I decided if there was one word to describe the event I attend last night it was: Cool. I mean cool in the trendy sort of way too, but I realized maybe that’s okay, at least for now. I drove out with some house mates to a field in Hendersonville, TN to participate in an event called Displace Me, put on by Invisible Children.
Here is a summary of the event: 500 people showed up at a field (60,000+ total in 15 cities across the USA), we bring cardboard to make a home with, a box of crackers and a water bottle. Throughout the night we hear video testimonies of people from the camps and we ourselves build homes to sleep in for the night, get our food from ration stations and write letters to political leaders asking them to respond to the situation in Uganda. A video was also shot to be shown on the Senate floor this week to encourage them to action. It was a protest of sorts, a stand of solidarity and a trendy event (this last part made me uncomfortable).
The folks at Invisible Children are doing good things. They are marketing an end to a war in a way that has never been done. It’s catch and cool and it makes you want to be involved, and the end results are that people are fed, educated, and violence is ended; that’s a beautiful thing. I wonder though, how long our attention spans will be, and how serious we are about fixing the problems and willing to change our lives to do so. The event I went to was full of college kids, fired up about making a difference, may that passion carry them through adulthood and the rest of their lives.
I have hope that some will, but cynicism that it will be too few to even notice. I wonder if all our fanfare is really just for us, because it’s more fresh then boy bands and football games. There’s a tension in me. I went to the event to support others in their statements, rather then give way to my cynical attitude, but I still wonder whose right. I feel a tension between joining the folks at Invisible Children, and joining the folks at Geez Magazine:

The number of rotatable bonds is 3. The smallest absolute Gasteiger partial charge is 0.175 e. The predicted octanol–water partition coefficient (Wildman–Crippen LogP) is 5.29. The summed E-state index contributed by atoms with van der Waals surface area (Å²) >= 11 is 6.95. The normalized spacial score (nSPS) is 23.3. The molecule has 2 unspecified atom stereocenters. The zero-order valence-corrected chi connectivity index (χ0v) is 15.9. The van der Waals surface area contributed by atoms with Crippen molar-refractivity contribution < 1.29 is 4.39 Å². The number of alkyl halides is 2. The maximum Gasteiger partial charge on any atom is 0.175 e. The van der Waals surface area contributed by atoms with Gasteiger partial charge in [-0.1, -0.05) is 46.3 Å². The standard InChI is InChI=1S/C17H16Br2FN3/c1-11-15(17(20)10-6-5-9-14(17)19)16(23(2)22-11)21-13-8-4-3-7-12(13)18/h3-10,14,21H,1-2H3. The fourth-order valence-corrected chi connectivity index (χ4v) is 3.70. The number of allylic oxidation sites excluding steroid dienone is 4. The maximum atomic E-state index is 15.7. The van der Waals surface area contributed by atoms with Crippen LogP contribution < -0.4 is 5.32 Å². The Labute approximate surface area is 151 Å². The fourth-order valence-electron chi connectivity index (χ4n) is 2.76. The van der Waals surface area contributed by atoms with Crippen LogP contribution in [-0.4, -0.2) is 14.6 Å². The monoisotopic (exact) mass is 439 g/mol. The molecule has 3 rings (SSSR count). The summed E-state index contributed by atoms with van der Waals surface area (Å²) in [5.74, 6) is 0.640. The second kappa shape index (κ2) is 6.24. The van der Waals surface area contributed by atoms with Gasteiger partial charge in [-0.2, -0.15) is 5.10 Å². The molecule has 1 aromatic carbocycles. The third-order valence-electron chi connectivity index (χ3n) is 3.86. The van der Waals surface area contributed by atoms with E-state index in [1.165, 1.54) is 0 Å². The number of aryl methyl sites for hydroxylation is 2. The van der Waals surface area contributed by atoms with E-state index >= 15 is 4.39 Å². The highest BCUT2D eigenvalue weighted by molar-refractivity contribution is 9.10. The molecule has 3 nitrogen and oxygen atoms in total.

At that point in history doing good rose dramatically in popularity. It was cool to care. Hollywood strode awkwardly off the red carpet into a one-US-dollar-a-day village. Rock ‘n roll walked streets that had no names. Smart stars drove smart cars. It was a good era for smooth-talking doomsday sayers and drop-dead gorgeous do-gooders.
Benevolence became a brand. It was marketable. It sold. It increased one’s cultural stock value. It went well with sunglasses by . . . whoever made the hot shit sunglasses in those days. It flowed seamlessly into the show script of Entertainment Tonight. You weren’t a star if you didn’t have a cause. It was a new era.
Philanthropy practically became a sport. Gates dropped $30 billion on good causes, and Warren Buffet put in $31 billion. The big boys bought race horses, or football teams and set up charitable foundations. Goodwill was in the air.
Every corporation on earth adopted sustainable development practices – triple/quadruple/quintuple bottom lines. They all won green awards from each other’s foundations and associations, and added “environmental responsibility” sections to their websites. Click.
Both hope and cynicism could hardly have wished for ground more fertile. But neither seemed like satisfying responses. Eventually, weary of salvation, Africa said no thanks.
And we started looking for a less popular way to care.